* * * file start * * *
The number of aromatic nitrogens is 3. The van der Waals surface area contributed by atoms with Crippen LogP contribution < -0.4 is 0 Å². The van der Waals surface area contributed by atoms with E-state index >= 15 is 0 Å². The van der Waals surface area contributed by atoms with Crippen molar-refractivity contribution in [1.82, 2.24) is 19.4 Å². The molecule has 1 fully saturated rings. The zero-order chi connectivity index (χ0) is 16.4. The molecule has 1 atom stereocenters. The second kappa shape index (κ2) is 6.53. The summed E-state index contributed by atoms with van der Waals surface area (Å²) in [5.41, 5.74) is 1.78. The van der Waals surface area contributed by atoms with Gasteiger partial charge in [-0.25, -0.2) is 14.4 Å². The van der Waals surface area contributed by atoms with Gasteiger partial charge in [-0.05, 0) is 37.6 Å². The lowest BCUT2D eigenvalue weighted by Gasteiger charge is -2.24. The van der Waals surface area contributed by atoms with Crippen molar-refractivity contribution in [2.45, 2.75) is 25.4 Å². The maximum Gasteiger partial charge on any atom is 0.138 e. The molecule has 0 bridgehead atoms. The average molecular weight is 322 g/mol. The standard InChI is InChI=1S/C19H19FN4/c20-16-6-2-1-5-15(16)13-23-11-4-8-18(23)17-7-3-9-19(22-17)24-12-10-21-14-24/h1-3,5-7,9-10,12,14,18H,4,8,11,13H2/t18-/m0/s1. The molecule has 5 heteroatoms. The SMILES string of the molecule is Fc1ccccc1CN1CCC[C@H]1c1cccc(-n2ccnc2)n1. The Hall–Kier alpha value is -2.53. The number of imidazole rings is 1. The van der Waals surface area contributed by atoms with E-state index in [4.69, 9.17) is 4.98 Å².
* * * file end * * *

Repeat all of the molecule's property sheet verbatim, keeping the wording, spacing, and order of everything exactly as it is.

The number of aromatic nitrogens is 3. The van der Waals surface area contributed by atoms with Crippen LogP contribution < -0.4 is 0 Å². The van der Waals surface area contributed by atoms with E-state index >= 15 is 0 Å². The van der Waals surface area contributed by atoms with Crippen molar-refractivity contribution in [1.82, 2.24) is 19.4 Å². The molecule has 1 fully saturated rings. The zero-order chi connectivity index (χ0) is 16.4. The molecule has 1 atom stereocenters. The second kappa shape index (κ2) is 6.53. The summed E-state index contributed by atoms with van der Waals surface area (Å²) in [5.41, 5.74) is 1.78. The van der Waals surface area contributed by atoms with Gasteiger partial charge in [-0.25, -0.2) is 14.4 Å². The van der Waals surface area contributed by atoms with Gasteiger partial charge in [-0.05, 0) is 37.6 Å². The lowest BCUT2D eigenvalue weighted by Gasteiger charge is -2.24. The van der Waals surface area contributed by atoms with Crippen molar-refractivity contribution in [2.45, 2.75) is 25.4 Å². The maximum Gasteiger partial charge on any atom is 0.138 e. The molecule has 0 bridgehead atoms. The average molecular weight is 322 g/mol. The standard InChI is InChI=1S/C19H19FN4/c20-16-6-2-1-5-15(16)13-23-11-4-8-18(23)17-7-3-9-19(22-17)24-12-10-21-14-24/h1-3,5-7,9-10,12,14,18H,4,8,11,13H2/t18-/m0/s1. The molecule has 5 heteroatoms. The SMILES string of the molecule is Fc1ccccc1CN1CCC[C@H]1c1cccc(-n2ccnc2)n1. The Hall–Kier alpha value is -2.53. The number of imidazole rings is 1. The van der Waals surface area contributed by atoms with E-state index in [4.69, 9.17) is 4.98 Å².